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Print version ISSN 1517-8382
Braz. J. Microbiol. vol.43 no.1 São Paulo Jan./Mar. 2012
Winter prevalence of obligate aphid pathogen Pandora neoaphidis mycosis in the host Myzus persicae populations in southern China: modeling description and biocontrol implication
Key Laboratory of Forest Protection, College of Forestry and Biotechnology, Zhejiang Agricultural and Forestry University, Lin'an 311300, People's Republic of China
Pandora neoaphidis overwintering had been investigated by monitoring its prevalence in Myzus persicae populations in open fields. Cabbage plants in field plots were weekly taken after mycosis initiation, to count and examine the living and dead aphids infected by P. neoaphidis. Based on the field data, infection levels (I) varied with field temperature (T), relative humidity (RH) and aphid count (numbers of living aphids per plant, N) over days (D), fitting well to the modified logistic equation I=0.91/[1+exp(8.5+(2.0HTHRH-20.2NI0)D)] (r2=0.897), where HT indicated daily hours of low temperature (<4°C), HRH daily hours of high air humidity (>90% RH) and I0 primary infection level. The model demonstrated the abiotic and biotic factors influencing P. neoaphidis mycosis development in winter, and also verifies the fungal overwintering by infecting available host aphids without a resting stage. Ultimately, P. neoaphidis mycosis reduced 81.4% of aphid populations, presenting great potential for biocontrol.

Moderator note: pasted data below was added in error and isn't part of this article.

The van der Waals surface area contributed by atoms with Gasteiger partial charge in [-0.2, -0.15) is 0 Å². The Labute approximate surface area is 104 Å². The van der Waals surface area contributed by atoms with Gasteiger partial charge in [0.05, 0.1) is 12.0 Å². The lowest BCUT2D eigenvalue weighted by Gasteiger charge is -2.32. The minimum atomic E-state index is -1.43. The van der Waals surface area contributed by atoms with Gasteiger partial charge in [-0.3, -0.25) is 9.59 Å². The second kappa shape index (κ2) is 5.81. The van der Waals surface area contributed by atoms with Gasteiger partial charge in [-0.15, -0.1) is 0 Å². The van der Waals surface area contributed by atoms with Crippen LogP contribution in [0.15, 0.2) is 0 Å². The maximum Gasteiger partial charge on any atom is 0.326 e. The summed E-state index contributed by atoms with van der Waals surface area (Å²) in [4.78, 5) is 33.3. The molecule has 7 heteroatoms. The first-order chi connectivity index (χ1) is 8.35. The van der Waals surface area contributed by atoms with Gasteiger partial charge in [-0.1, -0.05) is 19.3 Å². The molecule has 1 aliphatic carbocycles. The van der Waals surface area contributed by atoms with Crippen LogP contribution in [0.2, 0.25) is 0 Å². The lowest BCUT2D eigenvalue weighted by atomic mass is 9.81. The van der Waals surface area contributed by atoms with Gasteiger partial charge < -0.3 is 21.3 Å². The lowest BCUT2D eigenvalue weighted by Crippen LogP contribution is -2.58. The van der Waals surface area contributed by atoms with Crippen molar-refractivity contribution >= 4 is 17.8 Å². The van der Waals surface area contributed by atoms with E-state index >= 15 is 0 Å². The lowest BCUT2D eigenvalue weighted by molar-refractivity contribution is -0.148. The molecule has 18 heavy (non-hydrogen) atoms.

Key words: Entomopathogenic fungi, Aphid, Epizootic modeling, Entomophthorales, Microbial control.
Green peach aphid (Myzus persicae Sulzer), a worldwide euryphagous pest of crucifer vegetables and ornamental plants, infests cool-season crops such as Brassica oleracea in southern China even in the wintertime (2). Its natural enemy Pandora (=Erynia) neoaphidis (Remaudière & Hennebert) Humber in the order of Entomophthorales widely disseminated via host flight is recorded from over 70 species of aphids on annual and perennial crops and weeds in temperate regions (10, 14). This entomopathogenic fungus actively discharges numerous conidia from mycosed dead aphids to infect nearby hosts and frequently prevails over aphid cohorts in nature, thus P. neoaphidis is considered as a promising agent for aphid control (8, 14, 15).
Many species of entomophthoralean fungi have limited epizootic potential, because of frequently forming resting spores in vivo particularly under harsh surroundings as in winter (16, 23, 24). Resting spores forcibly interrupt infection cycles and stay quiescence for months or years irrespective of host availability (7). P. neoaphidis proves lacking this type of spore, and probably overwinters by either leaving conidia on humid and cool topsoil layers or forming thick-walled conidia or hypha within cadavers in situ or reproducing in alternate hosts (4, 5, 11, 13, 17). Continuously invading available hosts in winter favors controlling aphids on cool-season crops which are widely cultivated in southern China, but whether this is the prior overwintering mode and the detailed performance of P. neoaphidis affecting host population dynamics are unclear for integrated pest management.